As the weekend approaches, we're getting ready to kick back and enjoy some down time. A great time to catch up on some reading. With all the crap being thrown at you, it may be hard to separate the wheat from the chaff. Say no more, fam. We got you. Here's a selection of good reads for you to enjoy this weekend.
- This interview with Roxanne Shanté on Cardi B and her Netflix movie. "Shante’s favorite scene in the movie is the very first one. She’s about to hop into a rap battle, and she asks her mom, “Mom, can I curse?” Her mom says, “I don’t care what you do. Just make sure you win that 50 dollars.” (She did.)"
- How Yvon Chouinard of Patagonia is taking on the Donald Trump administration. “What pisses me off about this administration is that they're all these ‘climate deniers’—well, that's bullshit. They know what's happening. What they're doing is purposely not doing anything about climate for the sake of making more money.”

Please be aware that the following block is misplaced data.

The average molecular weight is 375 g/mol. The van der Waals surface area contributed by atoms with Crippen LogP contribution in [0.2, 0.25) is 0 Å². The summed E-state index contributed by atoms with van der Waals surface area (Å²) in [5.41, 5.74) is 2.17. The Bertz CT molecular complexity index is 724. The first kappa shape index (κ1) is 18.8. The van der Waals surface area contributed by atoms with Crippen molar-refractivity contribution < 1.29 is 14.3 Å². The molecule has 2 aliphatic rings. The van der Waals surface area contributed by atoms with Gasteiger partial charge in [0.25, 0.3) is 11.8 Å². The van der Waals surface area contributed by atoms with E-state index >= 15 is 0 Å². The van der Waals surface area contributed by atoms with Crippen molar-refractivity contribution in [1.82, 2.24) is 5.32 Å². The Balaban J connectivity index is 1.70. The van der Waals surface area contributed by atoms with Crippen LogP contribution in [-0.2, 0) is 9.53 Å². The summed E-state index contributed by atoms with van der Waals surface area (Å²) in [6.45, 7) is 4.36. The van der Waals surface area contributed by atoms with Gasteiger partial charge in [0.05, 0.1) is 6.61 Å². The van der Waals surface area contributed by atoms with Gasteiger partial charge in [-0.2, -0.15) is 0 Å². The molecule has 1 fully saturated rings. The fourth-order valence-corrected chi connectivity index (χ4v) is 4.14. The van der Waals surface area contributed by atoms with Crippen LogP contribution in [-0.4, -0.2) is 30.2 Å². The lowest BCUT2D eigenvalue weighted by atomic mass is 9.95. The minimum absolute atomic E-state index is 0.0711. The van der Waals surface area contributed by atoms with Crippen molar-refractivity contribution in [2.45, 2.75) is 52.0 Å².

- This Vanity Fair cover story on excellent writer/director Lena Waithe. "If you haven’t heard of Lena Waithe, check yourself for a pulse. She is disrupting the hell out of Hollywood. As the first black woman to nail an Emmy Award for Outstanding Writing for a Comedy Series, Lena—along with a crew of other black creatives—is sending a message to the world that Black Brilliance has arrived in Hollywood and has not come to play."
- Your cheat sheet for telling all the Soundcloud rappers apart. "For those over the age of 25, or perhaps just a little out of the loop, you could be forgiven for lumping the past year’s wave of “SoundCloud rappers” into one very colorful pile of teenagers from Florida who don’t care about Tupac. But given the increasing influence this young and powerful new group of musicians has both on the charts and hip-hop culture at the moment, it’s probably worth your time to learn a thing or two."
- Michael K. Williams is always a good idea, here's an interview about his new documentary for Vice. "Gun violence is nothing new. It’s been plaguing poor urban communities in the inner city for decades, so let’s look at why our kids are having such easy access to these illegal weapons. How are they getting into our communities? I’m hoping that we can start this dialogue because it needs to be looked at."